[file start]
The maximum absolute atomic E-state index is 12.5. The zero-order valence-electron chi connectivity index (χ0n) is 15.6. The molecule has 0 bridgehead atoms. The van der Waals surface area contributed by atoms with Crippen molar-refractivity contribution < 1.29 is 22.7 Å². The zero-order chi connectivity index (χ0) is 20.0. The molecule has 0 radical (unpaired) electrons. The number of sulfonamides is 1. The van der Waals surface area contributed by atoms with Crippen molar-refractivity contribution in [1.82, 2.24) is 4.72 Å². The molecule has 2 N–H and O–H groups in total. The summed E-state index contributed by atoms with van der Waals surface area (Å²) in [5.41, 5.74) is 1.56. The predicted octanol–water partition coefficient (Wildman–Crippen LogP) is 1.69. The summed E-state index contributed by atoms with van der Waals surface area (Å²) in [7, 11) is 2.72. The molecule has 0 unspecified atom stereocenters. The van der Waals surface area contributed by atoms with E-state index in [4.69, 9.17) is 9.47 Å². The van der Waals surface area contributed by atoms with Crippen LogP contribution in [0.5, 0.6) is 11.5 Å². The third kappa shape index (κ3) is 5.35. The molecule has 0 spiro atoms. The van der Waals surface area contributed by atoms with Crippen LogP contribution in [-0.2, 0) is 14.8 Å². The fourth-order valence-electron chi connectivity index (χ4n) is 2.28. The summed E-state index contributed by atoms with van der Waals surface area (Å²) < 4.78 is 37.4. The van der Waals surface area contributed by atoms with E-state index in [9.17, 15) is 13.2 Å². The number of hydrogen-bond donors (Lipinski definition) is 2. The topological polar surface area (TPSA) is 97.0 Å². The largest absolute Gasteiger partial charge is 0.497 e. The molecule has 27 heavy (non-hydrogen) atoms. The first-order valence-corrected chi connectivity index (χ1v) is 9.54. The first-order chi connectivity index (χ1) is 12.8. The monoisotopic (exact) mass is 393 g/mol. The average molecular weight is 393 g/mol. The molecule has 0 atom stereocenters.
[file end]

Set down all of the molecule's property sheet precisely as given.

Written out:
The maximum absolute atomic E-state index is 12.5. The zero-order valence-electron chi connectivity index (χ0n) is 15.6. The molecule has 0 bridgehead atoms. The van der Waals surface area contributed by atoms with Crippen molar-refractivity contribution < 1.29 is 22.7 Å². The zero-order chi connectivity index (χ0) is 20.0. The molecule has 0 radical (unpaired) electrons. The number of sulfonamides is 1. The van der Waals surface area contributed by atoms with Crippen molar-refractivity contribution in [1.82, 2.24) is 4.72 Å². The molecule has 2 N–H and O–H groups in total. The summed E-state index contributed by atoms with van der Waals surface area (Å²) in [5.41, 5.74) is 1.56. The predicted octanol–water partition coefficient (Wildman–Crippen LogP) is 1.69. The summed E-state index contributed by atoms with van der Waals surface area (Å²) in [7, 11) is 2.72. The molecule has 0 unspecified atom stereocenters. The van der Waals surface area contributed by atoms with E-state index in [4.69, 9.17) is 9.47 Å². The van der Waals surface area contributed by atoms with Crippen LogP contribution in [0.5, 0.6) is 11.5 Å². The third kappa shape index (κ3) is 5.35. The molecule has 0 spiro atoms. The van der Waals surface area contributed by atoms with Crippen LogP contribution in [-0.2, 0) is 14.8 Å². The fourth-order valence-electron chi connectivity index (χ4n) is 2.28. The summed E-state index contributed by atoms with van der Waals surface area (Å²) < 4.78 is 37.4. The van der Waals surface area contributed by atoms with E-state index in [9.17, 15) is 13.2 Å². The number of hydrogen-bond donors (Lipinski definition) is 2. The topological polar surface area (TPSA) is 97.0 Å². The largest absolute Gasteiger partial charge is 0.497 e. The molecule has 27 heavy (non-hydrogen) atoms. The first-order valence-corrected chi connectivity index (χ1v) is 9.54. The first-order chi connectivity index (χ1) is 12.8. The monoisotopic (exact) mass is 393 g/mol. The average molecular weight is 393 g/mol. The molecule has 0 atom stereocenters.